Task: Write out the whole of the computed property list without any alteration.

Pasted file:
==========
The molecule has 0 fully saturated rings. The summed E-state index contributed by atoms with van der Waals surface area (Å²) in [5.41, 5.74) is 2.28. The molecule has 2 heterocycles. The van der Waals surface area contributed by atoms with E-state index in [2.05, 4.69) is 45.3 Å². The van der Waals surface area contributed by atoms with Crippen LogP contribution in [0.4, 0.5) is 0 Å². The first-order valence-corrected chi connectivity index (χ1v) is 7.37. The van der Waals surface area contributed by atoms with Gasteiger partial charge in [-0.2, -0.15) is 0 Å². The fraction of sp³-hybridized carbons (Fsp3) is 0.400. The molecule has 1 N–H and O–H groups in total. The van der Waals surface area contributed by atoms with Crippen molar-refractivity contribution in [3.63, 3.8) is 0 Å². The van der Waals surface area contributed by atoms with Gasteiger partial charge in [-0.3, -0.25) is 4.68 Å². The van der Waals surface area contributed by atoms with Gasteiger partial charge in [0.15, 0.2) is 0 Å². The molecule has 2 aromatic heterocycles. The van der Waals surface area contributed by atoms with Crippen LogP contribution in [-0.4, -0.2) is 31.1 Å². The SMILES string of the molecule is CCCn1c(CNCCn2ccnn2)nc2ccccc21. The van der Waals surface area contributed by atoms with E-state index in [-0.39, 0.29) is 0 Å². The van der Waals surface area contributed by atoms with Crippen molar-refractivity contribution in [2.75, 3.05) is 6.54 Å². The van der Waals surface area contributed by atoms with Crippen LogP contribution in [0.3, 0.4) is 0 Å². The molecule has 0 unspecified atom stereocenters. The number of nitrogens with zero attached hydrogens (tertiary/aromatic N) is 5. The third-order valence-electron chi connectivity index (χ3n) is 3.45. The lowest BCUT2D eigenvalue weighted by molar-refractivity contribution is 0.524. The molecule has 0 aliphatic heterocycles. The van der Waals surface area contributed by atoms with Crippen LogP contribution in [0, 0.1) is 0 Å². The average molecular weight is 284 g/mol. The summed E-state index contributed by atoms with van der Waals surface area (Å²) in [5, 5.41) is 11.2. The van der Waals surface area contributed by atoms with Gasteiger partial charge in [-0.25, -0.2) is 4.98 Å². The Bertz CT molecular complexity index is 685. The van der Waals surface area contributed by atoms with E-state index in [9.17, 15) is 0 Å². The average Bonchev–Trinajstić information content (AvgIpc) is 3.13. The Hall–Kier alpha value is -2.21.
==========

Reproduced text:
The molecule has 0 fully saturated rings. The summed E-state index contributed by atoms with van der Waals surface area (Å²) in [5.41, 5.74) is 2.28. The molecule has 2 heterocycles. The van der Waals surface area contributed by atoms with E-state index in [2.05, 4.69) is 45.3 Å². The van der Waals surface area contributed by atoms with Crippen LogP contribution in [0.4, 0.5) is 0 Å². The first-order valence-corrected chi connectivity index (χ1v) is 7.37. The van der Waals surface area contributed by atoms with Gasteiger partial charge in [-0.2, -0.15) is 0 Å². The fraction of sp³-hybridized carbons (Fsp3) is 0.400. The molecule has 1 N–H and O–H groups in total. The van der Waals surface area contributed by atoms with Crippen molar-refractivity contribution in [3.63, 3.8) is 0 Å². The van der Waals surface area contributed by atoms with Gasteiger partial charge in [-0.3, -0.25) is 4.68 Å². The van der Waals surface area contributed by atoms with Gasteiger partial charge in [0.15, 0.2) is 0 Å². The molecule has 2 aromatic heterocycles. The van der Waals surface area contributed by atoms with Crippen LogP contribution in [-0.4, -0.2) is 31.1 Å². The SMILES string of the molecule is CCCn1c(CNCCn2ccnn2)nc2ccccc21. The van der Waals surface area contributed by atoms with E-state index in [-0.39, 0.29) is 0 Å². The van der Waals surface area contributed by atoms with Crippen molar-refractivity contribution in [2.75, 3.05) is 6.54 Å². The van der Waals surface area contributed by atoms with Crippen LogP contribution in [0.3, 0.4) is 0 Å². The molecule has 0 unspecified atom stereocenters. The number of nitrogens with zero attached hydrogens (tertiary/aromatic N) is 5. The third-order valence-electron chi connectivity index (χ3n) is 3.45. The lowest BCUT2D eigenvalue weighted by molar-refractivity contribution is 0.524. The molecule has 0 aliphatic heterocycles. The van der Waals surface area contributed by atoms with Crippen LogP contribution in [0, 0.1) is 0 Å². The average molecular weight is 284 g/mol. The summed E-state index contributed by atoms with van der Waals surface area (Å²) in [5, 5.41) is 11.2. The van der Waals surface area contributed by atoms with Gasteiger partial charge in [-0.25, -0.2) is 4.98 Å². The Bertz CT molecular complexity index is 685. The van der Waals surface area contributed by atoms with E-state index in [9.17, 15) is 0 Å². The average Bonchev–Trinajstić information content (AvgIpc) is 3.13. The Hall–Kier alpha value is -2.21.